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It is worth noting, however, that additional research found that the temperatures used in cryotherapy have a cooling effect but are not cold enough to effectively fight inflammation. When looking to use cryotherapy, be aware that not all chambers are of the same quality, so some will not be as effective.
Mood enhancement: The sudden drop in temperature releases endorphins, which elevate your mood and energy levels. You get the same high as when you complete vigorous exercise or take a cold shower.
Your mood is elevated because the endorphins counteract the pain. It also facilitates mobilization and stimulates circulation. Its impact on mood, has caused cryotherapy to be considered for the potential treatment of anxiety and depressive disorders.
Reduction in fatigue: People report feeling more energized and clear headed after cryotherapy sessions. This is likely attributed to the release of endorphins and the increased blood flow.
Some studies have found that cryotherapy helps with recovery after a traumatic event or stressful workout both psychologically and by reducing fatigue levels. People’s perception of tiredness is changed, which physiologically results in not being as fatigued.
Prevents metabolic disease: The reduction in inflammation and oxidative stress brought about by cryotherapy has it now being considered in the treatment of metabolic disorders, such as diabetes.
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Cryotherapy can help the body to build its defenses up against stress, making it more resistant to damage. Increased antioxidant levels after a session indicate that it could potentially help fight off damaging free radicals associated with metabolic disorders.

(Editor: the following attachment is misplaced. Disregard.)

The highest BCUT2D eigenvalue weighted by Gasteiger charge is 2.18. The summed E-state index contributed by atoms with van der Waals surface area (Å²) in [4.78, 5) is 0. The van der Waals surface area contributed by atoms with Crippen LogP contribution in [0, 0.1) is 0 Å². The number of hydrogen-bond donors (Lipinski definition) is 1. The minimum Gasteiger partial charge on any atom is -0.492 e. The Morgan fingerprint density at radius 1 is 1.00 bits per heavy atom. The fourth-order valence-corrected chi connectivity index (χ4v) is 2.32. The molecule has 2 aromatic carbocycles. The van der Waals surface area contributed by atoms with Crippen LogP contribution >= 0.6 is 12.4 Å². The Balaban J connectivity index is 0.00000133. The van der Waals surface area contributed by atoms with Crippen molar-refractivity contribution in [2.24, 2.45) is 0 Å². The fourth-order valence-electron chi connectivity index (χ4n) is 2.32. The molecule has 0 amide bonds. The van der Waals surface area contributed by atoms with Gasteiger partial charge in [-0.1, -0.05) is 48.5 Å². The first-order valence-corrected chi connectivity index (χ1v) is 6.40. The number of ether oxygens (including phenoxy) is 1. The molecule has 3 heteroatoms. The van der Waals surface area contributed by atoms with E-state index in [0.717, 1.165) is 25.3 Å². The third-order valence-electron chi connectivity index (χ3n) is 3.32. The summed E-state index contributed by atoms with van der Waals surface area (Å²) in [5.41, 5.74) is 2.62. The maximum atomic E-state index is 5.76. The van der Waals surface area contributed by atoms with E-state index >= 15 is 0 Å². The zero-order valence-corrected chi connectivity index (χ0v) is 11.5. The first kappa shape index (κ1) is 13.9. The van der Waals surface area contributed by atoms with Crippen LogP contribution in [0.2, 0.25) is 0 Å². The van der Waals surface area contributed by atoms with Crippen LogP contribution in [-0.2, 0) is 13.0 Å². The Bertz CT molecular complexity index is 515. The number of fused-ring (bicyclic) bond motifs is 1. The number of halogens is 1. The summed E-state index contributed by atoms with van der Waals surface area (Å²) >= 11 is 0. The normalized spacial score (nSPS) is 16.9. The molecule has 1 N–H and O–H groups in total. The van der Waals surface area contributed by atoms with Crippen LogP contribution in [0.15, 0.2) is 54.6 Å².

Pain relief: As the main reason cryotherapy was invented, pain relief seems to be a potential benefit. Whereas an ice pack can help with an isolated injury or pain, cryotherapy provides relief for the entire body after a strenuous performance.
Studies performed with athletes found that 80 percent of cases resulted in reduced muscle pain and soreness. Of course, additional studies found that stretching and rest provided the same results showing that this extreme technique is not the only way to help recovery.
The Bottom Line
Most studies have found cryotherapy to be safe but given that the FDA has not signed off on its use, you should be aware of the risks.
A few deaths have been reported as a result of using cryotherapy and several lawsuits have been filed claiming injuries, such as frostbite and third-degree burns. It is also advised that you avoid cryotherapy if you have a cold, circulatory disease, coronary disease, or hypertension.
Government officials continue to investigate the safety of cryotherapy, so you need to be cautious about whether it is the right treatment option for you.
With traditional methods, the risks you take are far less, so when it comes to pain relief and soothing sore muscles, you may not want to throw that bag of frozen peas away just yet.